A new analysis of the contents of lipstick and lip gloss may cause you to pause before puckering.
Researchers at the UC Berkeley School of Public Health tested 32 different lipsticks and lip glosses commonly found in drugstores and department stores. They detected lead, cadmium, chromium, aluminum and five other metals, some of which were found at levels that could raise potential health concerns. Their findings were published online Thursday, May 2, in the journal Environmental Health Perspectives.
Prior studies also have found metals in cosmetics, but the UC Berkeley researchers estimated risk by analyzing the concentration of the metals detected and consumers’ potential daily intake of the metals, and then comparing this intake with existing health guidelines.
“Just finding these metals isn’t the issue; it’s the levels that matter,” said study principal investigator S. Katharine Hammond, professor of environmental health sciences. “Some of the toxic metals are occurring at levels that could possibly have an effect in the long term.”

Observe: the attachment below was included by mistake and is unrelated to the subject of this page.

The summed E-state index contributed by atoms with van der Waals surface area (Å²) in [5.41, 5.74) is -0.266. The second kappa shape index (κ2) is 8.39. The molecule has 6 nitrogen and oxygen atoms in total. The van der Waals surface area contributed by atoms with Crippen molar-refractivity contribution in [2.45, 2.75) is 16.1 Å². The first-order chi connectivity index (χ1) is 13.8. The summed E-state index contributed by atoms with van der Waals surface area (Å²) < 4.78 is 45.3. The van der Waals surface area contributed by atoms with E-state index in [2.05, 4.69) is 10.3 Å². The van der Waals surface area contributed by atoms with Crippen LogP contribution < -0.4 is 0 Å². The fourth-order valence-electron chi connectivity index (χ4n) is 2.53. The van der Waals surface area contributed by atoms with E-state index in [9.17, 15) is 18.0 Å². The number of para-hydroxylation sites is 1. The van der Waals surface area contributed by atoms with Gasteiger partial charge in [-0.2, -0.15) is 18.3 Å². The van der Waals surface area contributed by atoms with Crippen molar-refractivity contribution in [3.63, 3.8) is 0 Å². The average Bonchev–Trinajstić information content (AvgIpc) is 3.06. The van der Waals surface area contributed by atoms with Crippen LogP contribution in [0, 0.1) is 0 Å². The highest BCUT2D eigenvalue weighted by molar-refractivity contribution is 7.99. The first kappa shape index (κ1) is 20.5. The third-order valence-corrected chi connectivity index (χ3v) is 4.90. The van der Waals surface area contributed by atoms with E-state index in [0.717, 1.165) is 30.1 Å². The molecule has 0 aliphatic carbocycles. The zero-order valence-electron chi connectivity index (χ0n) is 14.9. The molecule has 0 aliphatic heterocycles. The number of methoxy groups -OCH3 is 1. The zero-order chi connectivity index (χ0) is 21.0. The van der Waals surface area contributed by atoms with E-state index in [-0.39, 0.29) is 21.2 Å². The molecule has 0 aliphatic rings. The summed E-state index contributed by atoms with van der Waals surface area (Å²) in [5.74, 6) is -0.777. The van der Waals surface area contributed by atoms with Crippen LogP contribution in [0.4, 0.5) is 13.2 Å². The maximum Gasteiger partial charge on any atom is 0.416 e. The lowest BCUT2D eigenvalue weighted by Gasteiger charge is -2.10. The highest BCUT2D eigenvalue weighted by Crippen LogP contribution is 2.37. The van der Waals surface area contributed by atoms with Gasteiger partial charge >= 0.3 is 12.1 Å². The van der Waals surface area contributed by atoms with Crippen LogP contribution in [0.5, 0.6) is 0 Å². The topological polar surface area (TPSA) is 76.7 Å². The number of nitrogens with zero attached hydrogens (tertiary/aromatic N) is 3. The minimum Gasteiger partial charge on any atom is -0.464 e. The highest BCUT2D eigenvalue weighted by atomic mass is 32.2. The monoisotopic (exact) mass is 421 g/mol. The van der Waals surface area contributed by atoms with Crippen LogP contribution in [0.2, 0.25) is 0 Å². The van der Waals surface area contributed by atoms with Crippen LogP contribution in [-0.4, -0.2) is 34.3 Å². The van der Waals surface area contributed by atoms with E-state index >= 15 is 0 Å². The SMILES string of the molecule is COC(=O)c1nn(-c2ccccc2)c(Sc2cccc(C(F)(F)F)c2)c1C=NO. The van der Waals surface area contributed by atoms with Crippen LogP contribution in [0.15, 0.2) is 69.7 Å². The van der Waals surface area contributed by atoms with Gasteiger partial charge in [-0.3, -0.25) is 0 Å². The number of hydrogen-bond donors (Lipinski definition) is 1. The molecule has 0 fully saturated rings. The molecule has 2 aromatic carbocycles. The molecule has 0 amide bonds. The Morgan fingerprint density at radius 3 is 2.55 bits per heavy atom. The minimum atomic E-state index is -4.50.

Lipstick and lip gloss are of special concern because when they are not being blotted on tissue or left as kiss marks, they are ingested or absorbed, bit by bit, by the individual wearing them, the study authors said. Using acceptable daily intakes derived from this study, average use of some lipsticks and lip glosses would result in excessive exposure to chromium, a carcinogen linked to stomach tumors. High use of these makeup products could result in potential overexposure to aluminum, cadmium and manganese as well. Over time, exposure to high concentrations of manganese has been linked to toxicity in the nervous system.
Ann Rojas-Cheatham, director of research and training at the Asian Communities for Reproductive Justice in Oakland, Calif., co-authored the study. The National Institutes of Health and the National Institute of Occupational Safety and Health Education Research Center helped support this research.
By Sarah Yang